Crawfish Class

Go back to school for mudbug lessons that will help you catch more bass.

Did you spend more time running your hand through the Bunsen burner flame in high school science than listening to your teacher? If you did, you probably missed lots of important stuff. I was playing too, so I don’t really know.

However, if you did spend your time listening rather than playing, you probably don’t remember too many lessons covering crawfish outside the token section about crustaceans. That’s a shame, really, because if crawfish biology were covered in-depth, and assuming you were paying attention, you could have learned lots of things that could help you with what’s really important in life — catching bass.Crawfish are probably the least studied of the crustaceans. Their life cycle, mating habits and behavior are intently studied by crawfish farmers, but outside this circle people don’t want to learn about them. They just want to eat them.

Our primary instructor for this class is a Louisiana crawfish farmer, who also happens to be a national Nitro Boats team member. Dennis Tietje of Roanoke owns and operates Dennis Tietje Farms. When he isn’t busy hauling in over 200,000 pounds of crawfish, he’s out on the lake trying to turn his crawfish knowledge into heavy sacks of bass.

Our other instructor is Sid Havard of Simsboro. While Havard isn’t a crawfish farmer, he has spent enough time on the water learning crawfish behavior and how it translates to bass-fishing success. Havard proved his words bear weight by finishing in the top 20 of all the Wal-Mart BFL tournaments in the Cowboy division last season.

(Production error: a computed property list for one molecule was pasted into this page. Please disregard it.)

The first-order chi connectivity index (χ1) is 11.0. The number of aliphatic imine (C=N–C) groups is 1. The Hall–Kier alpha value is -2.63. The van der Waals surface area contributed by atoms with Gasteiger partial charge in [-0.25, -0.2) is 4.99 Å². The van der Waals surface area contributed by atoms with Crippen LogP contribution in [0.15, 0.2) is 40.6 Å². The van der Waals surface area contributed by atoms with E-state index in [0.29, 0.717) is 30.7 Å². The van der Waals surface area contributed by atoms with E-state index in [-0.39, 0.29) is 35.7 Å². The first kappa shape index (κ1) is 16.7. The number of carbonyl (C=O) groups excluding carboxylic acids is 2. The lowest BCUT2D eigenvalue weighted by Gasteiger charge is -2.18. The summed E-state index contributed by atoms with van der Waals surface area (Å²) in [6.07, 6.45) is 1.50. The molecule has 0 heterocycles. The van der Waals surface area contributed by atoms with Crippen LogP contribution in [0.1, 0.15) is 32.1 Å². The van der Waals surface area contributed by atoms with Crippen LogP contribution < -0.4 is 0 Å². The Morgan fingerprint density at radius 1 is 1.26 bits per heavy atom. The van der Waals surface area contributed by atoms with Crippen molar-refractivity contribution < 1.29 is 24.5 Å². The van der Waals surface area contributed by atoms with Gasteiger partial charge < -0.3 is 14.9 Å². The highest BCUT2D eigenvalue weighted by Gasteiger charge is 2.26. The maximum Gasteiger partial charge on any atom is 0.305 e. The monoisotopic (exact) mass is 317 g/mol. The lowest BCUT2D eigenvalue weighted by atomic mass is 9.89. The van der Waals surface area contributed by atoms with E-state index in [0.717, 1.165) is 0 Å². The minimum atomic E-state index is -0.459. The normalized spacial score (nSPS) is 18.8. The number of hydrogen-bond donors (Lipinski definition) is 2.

While learning the biology of crawfish might turn off those of us who enjoy them surrounded by potatoes, corn and garlic, the opposite is true for those who want to catch more bass with them.

Learning crawfish culture and how it relates to bass fishing will help you catch more fish. So, turn off those Bunsen burners, sit up straight and pay attention — crawfish class is about to begin.

Tietje’s Take No. 1: Crawfish need high-quality H20

Tietje says he’s seen a remarkable sight at his farm enough times for him to pay attention to water quality when on the lake.

“If the water quality in one pond is better than the others, the crawfish will actually cross the road to get to the better pond,” he said. “It’s pretty simple: They either move or die.”

A river with several oxbow lakes is a great place to examine the effects of oxygen levels on bass. Oxbow lakes tend to offer better fishing when there is lots or rain, high water and current moving through. Yet, when the water falls out and the backwaters get stagnant, the best fishing is found on the main river, where current and oxygen are present.

Havard understands that crawfish need good water to survive, but he believes that crawfish are a lot tougher than most people realize.

“They’re going to move from that stagnant water,” he said, “but I think the reason they move from bad water is that there isn’t anything left there for them to eat. Their food sources are gone, so they’re either going to leave or burrow up.”

Whether they leave from lack of oxygen or lack of food, Tietje says that if you’re fishing crawfish baits in stagnant water you’re basically wasting your time.

“As a crawfish farmer,” he said “I have to continually move water through a staggered levee system to keep my crawfish alive. They’ve got to have good levels of oxygen to live.”

The lesson here for bass anglers is to move as soon as you realize the oxygen levels are down in your previously productive hole. Signs to look far are a film on the surface of the water and crawfish mounds on the bank.

“Crawfish can do several things when the oxygen drops,” said Tietje, “but I think the main movement is to the bank where they will burrow.”

Tietje’s Take No. 2: Mud and night spur crawfish activity

Crawfish have to feel safe before they venture out into the open. Two factors that provide them a security blanket are muddy water and darkness. The clearer the water, the more active the crawfish are at night. Muddy water provides enough security for crawfish to remain active during the day.